In the first minutes of the fourth quarter when NU held the lead against Adamson, it was Roño who was doing the damage against them. In those sequences, Harry Petilos was hounding Bobby Ray Parks, denying him even a look at the ball. This forced NU to look for other players to get baskets from other players.
Meanwhile, Adamson thrived with the idea that someone else other than Cruz or Cabrera had to score. Don Trollano scored 7 points for the Falcons, all in the fourth quarter, a much needed late game boost for them.
Back to Basics
Their offense was smooth as silk. No more standing around, a lot less isolation and a whole lot of confidence down the stretch. Not that there weren’t any bad moments, but how they reacted to broken plays was good. At one point Roider Cabrera was working off a give-and-go play from Brondial at the corner. He would have been pinned with the trap, had it not been for his pump fake, sending his defender flying into the barricade, opening him up for an easy three pointer. The biggest plays for the Falcons on offense was Jericho Cruz, driving and spinning into the lane for a layup followed by a fade-away jump shot. Both plays, despite being off broken plays, were very much in good rhythm. Both shots had only one defender sagging on him and had Cruz missed either of them, Sewa was clearly under the paint ready to rebound.
The only forced shots were at the end when they were running down the clock expecting to be fouled. This contributed in sullying their three-point field goal percentage which was a decent 31.6% for the game. Despite the low percentage, the good part of it was that they weren’t forced shots. Roider Cabrera shot an efficient 2 of 3, Cruz split his four attempts from beyond the arc while Trollano split his two attempts, and the rest of the team (except for Rodney Brondial who tried to shoot from long-range five times) attempted only a single three-point shot each.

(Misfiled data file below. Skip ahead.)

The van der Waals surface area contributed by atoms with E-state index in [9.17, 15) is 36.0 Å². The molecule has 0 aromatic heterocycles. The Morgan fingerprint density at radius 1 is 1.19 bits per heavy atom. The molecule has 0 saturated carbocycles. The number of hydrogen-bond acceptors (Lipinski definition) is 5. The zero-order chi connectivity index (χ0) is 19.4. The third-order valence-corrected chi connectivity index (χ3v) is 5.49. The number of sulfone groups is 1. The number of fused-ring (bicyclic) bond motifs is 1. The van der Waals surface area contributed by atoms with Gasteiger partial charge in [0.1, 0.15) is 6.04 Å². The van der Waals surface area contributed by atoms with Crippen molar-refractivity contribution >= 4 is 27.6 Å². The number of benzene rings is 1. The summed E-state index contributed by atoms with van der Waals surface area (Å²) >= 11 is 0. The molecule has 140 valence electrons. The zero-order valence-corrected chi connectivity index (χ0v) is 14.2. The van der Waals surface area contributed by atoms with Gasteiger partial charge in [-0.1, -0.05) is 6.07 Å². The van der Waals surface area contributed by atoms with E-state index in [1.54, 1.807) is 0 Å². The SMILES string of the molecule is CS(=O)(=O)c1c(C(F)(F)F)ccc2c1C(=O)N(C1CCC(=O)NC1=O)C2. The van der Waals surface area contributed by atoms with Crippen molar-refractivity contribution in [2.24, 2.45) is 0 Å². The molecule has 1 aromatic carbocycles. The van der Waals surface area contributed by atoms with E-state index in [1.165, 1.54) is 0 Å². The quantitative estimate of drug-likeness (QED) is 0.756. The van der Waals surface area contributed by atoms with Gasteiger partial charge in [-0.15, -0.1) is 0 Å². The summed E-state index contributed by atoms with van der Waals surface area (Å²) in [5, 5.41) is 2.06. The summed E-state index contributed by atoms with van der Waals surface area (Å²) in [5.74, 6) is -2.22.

Sewa vs. Mbe
Sewa was missing from the game most of the time, but what time he spent on the floor, he helped the Falcons a lot. A look at the end statistics can be a bit deceiving:
By simply looking at those stats, people might get the impressions that Mbe was all over Sewa this game and that Mbe had the better game due to the double-double. What they don’t see is how these stats contributed to their teams.
Ingrid Sewa was a black hole on the boards every minute he spent on the floor. What do I mean by this?
Whenever Sewa was on the floor, he was grabbing more than half of all the defensive rebounds available. This meant, for every shot NU missed, not only was it a Falcon denying them the offensive rebound, it was him denying them the offensive rebound time and time again. Mbe’s defensive rebounding percentage was less than half that of Sewa’s.
Even factoring in offensive rebounds, Sewa was still a black hole as he pulled in almost half of all rebounds that were available.
Stat-wise, Mbe wins this matchup, but efficiency and contribution-wise, Sewa takes this by a long shot.
Like the Falcons have been ever since S73, they are a team beaten only by themselves. If they play their game and play to their strengths, there is no team in the league right now that can actually stop them. The two losses they have had were a result of their own doing, the wins are also the result of their own doing.
Possibly a contributing factor to this win was the fact they had a long week to prepare for NU while the Bulldogs had to pick up the pieces right after their loss to UE. Whether or not this is a one shot deal or a sustainable game plan, we’ll find out come Wednesday when they play DLSU.
One thing is for sure at this point, whether they win or lose, it’s up to them. Whether or not they make it to the Final Four and beyond is in their hands.